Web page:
Searching through the scientific literature, Scott then located Ervin Epstein, a dermatologist at the University of California, San Francisco, just 40 miles away, and an authority on the genetics of basal cell nevus syndrome. Scott called Epstein, introduced himself, and said, "I think we've got your gene." He launched into an explanation, mentioning patched genes, Drosophila, and so on.
Epstein now likes to say that his first thought was, What's a Drosophila? although when pressed he'll admit he knew. "But I sure as hell didn't know what a patched gene was, or anything about developmental biology." Epstein told Scott it was "nice" that he thought they had his gene, and the two agreed to work together to see if it was true.
Epstein, who describes himself as "a dermatologist who sees patients as his day job," had been searching for the genetic basis of BCNS since 1987, when he read a series of papers in the journal Nature on a flight from Cleveland to San Francisco. The articles announced the discovery of the gene that causes retinoblastoma, a rare and deadly cancer of the eye that afflicts children. Like BCNS, retinoblastoma comes in two versions. One affects newborn infants and is characterized by multiple tumors. The other hits children when they're older and is usually characterized by only a single tumor.
Back in 1971, Alfred Knudsen, a pediatrician working at the M.D. Anderson Hospital and Tumor Institute in Houston, had proposed an explanation. In the early-onset version of retinoblastoma, he suggested, children inherit a defective gene from one parent. These children are partway to getting the disease the moment they are born. Then, something as simple as an error in DNA replication in a single eye cell, causing a defect in the normal gene that was inherited from the other parent, would send that cell on its way to becoming a tumor. In contrast, Knudsen speculated, children who develop retinoblastoma later in childhood are probably born with two good copies of the gene but are unlucky enough to have both copies in a cell rendered defective. This would take longer, causing the cancer to show up at a later age.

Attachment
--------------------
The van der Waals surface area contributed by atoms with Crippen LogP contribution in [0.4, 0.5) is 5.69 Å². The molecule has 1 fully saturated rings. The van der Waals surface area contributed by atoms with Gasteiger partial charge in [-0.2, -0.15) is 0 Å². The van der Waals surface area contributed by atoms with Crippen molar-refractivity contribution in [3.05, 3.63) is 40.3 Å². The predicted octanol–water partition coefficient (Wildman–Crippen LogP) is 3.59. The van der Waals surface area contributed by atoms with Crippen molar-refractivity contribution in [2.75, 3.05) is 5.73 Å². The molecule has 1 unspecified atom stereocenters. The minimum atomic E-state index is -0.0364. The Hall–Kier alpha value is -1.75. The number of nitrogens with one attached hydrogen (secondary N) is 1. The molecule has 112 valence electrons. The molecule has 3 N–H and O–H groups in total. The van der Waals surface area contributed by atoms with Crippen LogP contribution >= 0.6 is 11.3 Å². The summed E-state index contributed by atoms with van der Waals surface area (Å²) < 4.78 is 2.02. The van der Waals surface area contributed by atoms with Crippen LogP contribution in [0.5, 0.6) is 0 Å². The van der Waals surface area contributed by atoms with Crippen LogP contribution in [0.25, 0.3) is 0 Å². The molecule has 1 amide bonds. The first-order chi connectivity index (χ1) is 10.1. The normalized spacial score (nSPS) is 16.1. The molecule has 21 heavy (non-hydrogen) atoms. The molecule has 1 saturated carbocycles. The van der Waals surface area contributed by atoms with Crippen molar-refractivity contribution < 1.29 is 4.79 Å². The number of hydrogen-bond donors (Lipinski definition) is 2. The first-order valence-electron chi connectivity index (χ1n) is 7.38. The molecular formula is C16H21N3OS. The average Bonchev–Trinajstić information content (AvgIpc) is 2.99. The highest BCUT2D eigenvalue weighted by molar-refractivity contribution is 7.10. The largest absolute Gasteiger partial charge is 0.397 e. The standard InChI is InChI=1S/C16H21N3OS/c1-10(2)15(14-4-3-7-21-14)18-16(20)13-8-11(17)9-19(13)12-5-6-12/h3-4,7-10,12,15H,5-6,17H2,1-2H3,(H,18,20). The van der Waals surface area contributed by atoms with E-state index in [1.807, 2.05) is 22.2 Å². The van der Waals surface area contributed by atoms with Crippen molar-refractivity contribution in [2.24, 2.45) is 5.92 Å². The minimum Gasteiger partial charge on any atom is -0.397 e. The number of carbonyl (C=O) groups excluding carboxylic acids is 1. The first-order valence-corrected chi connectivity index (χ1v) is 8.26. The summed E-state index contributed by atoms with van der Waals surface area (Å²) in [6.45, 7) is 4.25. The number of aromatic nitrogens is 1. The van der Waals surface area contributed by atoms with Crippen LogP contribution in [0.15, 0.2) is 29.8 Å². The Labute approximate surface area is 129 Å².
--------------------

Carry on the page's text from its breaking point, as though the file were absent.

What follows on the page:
"Think of it as analogous to losing the brakes on a car," suggests Epstein. "If you have a factory that's producing rear brakes that fail 1 in 1,000 times, and front brakes that fail 1 in 1,000 times, only 1 in 1 million cars will lose their brakes entirely. That's not very many. But if the factory is producing all its cars with defective rear brakes, then 1 out of 1,000 will eventually lose control, and that's a lot of cars."
In 1987, when researchers at the Massachusetts Eye and Ear Infirmary in Boston and the Whitehead Institute for Biomedical Research in Cambridge, Massachusetts, announced that they had identified and cloned the gene that causes retinoblastoma, they also confirmed Knudsen's hypothesis. The geneknown as RB, for retinoblastomawas the first "tumor suppressor" gene ever discovered, so called because cancer develops only when the gene is defective or missing.
The similarity between retinoblastoma and BCNS caught Epstein's attention. "The idea that retinoblastoma comes in two versionsa rare hereditary type, in which there are multiple tumors with an earlier age of onset, and a sporadic type, with single tumors and a slightly later age of onsetthrew new light on what happens in basal cell carcinoma," he says. "Basal cell carcinomas more routinely come in people who are not in the first flush of youth, like me, and have been in the sun too much, and they get one or two basal cell carcinomas. But I also knew there was a rare, heritable form called basal cell nevus syndrome, which happens early and leads to multiple carcinomas."
Epstein and his colleagues set about trying to find and clone the gene responsible for BCNS by repeating the steps that the Boston and Cambridge groups had taken in studying retinoblastoma.